Oct 22, 2012 4:28PM
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secure the borders. stop issuing visas. see how fast the skilled and educated pop-up everywhere to fill the so called skilled jobs.and let's not forget the helpdesk jobs from overseas..
Oct 22, 2012 3:22PM
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I'd like to add I have nothing against most of the rich. My boss, for example, makes a pittence for the amount of money tied up and risk he takes in this current economic situation. The problem lies in the few of those that are making their money at the demise of the nation, and that they corrupt....or in legal terms, "lobby" politicians to keep the table tilted their way. Meanwhile our county continues to pile on more debt, loses more manufcaturing jobs, and continue down the path of fiscal suicide.

I'm sure alot of people wouldn't mind paying 30% more for some consumer product if it meant they could have their house back, their car back, and their job back. It's not the governments job to give us anything except a level playing field, and right now we don't have it.

 

 

 

Oct 22, 2012 12:49PM
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Class is a Myth

            There is no such thing as low, middle or upper class. These are nothing but myths created by socialist to control the population by pitting one fake group of people against another. The governments love when you idiots spend your day hating each other instead of hating them. Rich is also a very subjective term created by the same bunch of socialist (many of whom fall into their own definition). Wake up and stop being used. We need to fight the government, not each other.

Oct 22, 2012 11:18AM
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"One thing has to happen before such policy changes can occur. "We have to get the economy growing again."

 

We need a successful respected businessman in the White House to make the change.

 

Time to retire the community organizer.

Oct 22, 2012 11:11AM
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The last couple paragraphs in this really set me off. SS is not an entitlement. A good chunk comes out of every paycheck yet I keep getting letters saying if they don't change things SS will be broke 3 years before I can retire...and that's if the eligible age hasn't been pushed to 80 by then...

And no we don't need to increase minimum wage, we need to level the playing field by imposing heavier tariffs on Chinese goods to protect our jobs, recovery would follow. Why is it that this is such a no-fly zone(balancing trade) and we continue to sit here and watch our country go down the toilet?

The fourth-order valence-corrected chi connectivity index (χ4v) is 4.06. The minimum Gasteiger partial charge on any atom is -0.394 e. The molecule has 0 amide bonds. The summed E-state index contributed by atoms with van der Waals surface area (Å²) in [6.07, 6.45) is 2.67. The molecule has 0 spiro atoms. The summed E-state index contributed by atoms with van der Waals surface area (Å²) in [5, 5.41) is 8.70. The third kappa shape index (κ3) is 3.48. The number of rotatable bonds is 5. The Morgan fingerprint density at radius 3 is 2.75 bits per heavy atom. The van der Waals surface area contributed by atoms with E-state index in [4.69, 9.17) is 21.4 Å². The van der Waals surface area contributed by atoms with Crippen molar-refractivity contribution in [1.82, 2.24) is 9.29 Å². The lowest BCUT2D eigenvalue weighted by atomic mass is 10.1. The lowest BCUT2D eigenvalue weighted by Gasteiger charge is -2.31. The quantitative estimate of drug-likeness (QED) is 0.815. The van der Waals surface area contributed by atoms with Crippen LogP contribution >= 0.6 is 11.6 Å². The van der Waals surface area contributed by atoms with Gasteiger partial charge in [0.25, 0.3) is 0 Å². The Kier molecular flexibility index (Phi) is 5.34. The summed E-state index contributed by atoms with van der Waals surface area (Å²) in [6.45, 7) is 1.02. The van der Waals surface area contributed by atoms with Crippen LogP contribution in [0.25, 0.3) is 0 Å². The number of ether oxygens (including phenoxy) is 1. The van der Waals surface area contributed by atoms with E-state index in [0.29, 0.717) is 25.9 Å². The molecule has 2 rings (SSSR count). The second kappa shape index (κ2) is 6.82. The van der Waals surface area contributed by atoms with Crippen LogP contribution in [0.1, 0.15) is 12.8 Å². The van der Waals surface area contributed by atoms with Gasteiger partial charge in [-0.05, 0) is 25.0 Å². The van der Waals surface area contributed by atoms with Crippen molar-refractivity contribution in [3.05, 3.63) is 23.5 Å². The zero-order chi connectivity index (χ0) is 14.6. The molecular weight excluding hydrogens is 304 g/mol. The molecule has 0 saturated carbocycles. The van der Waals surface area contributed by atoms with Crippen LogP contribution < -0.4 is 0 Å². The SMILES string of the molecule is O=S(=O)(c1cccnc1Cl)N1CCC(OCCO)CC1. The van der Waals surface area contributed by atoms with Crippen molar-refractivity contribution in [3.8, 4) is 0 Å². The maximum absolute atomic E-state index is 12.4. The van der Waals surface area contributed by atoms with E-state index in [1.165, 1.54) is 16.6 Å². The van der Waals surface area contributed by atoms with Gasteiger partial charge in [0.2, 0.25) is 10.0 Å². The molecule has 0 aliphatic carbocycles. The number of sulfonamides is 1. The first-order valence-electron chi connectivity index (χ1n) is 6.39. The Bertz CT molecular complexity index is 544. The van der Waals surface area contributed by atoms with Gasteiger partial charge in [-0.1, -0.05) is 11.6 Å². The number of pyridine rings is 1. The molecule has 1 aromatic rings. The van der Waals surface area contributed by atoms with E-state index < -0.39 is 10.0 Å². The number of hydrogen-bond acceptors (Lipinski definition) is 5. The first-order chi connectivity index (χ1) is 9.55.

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ROFL -- few people understand how bad it is for the middle class

 

just shows you how far removed from reality the elites running this country are from everyday life

 

QUOTE

The decline of the middle class has become a focal point of this year's presidential election. Each candidate claims his plan would end the middle-income slide that accelerated during the Great Recession and shows no signs of abating.

But lost in the rhetoric is the reality of the decline. Nearly everyone is aware that the middle class is struggling, but few people understand how the struggle plays out in everyday life.

According to experts, the decline is fundamentally reshaping the U.S. economy. The Great Recession has affected the way the middle class feels about higher education, government and the future. Even their health has suffered.

"Their economic future isn't very bright," says Timothy Smeeding, the director of the Institute for Research on Poverty at the University of Wisconsin Madison. "Wages and income are flat. Transportation, childcare costs and health care costs are going up, and . . . income isn't."

END QUOTE

avatar

ROFL -- few people understand how bad it is for the middle class

 

just shows you how far removed from reality the elites running this country are from everyday life

 

QUOTE

The decline of the middle class has become a focal point of this year's presidential election. Each candidate claims his plan would end the middle-income slide that accelerated during the Great Recession and shows no signs of abating.

But lost in the rhetoric is the reality of the decline. Nearly everyone is aware that the middle class is struggling, but few people understand how the struggle plays out in everyday life.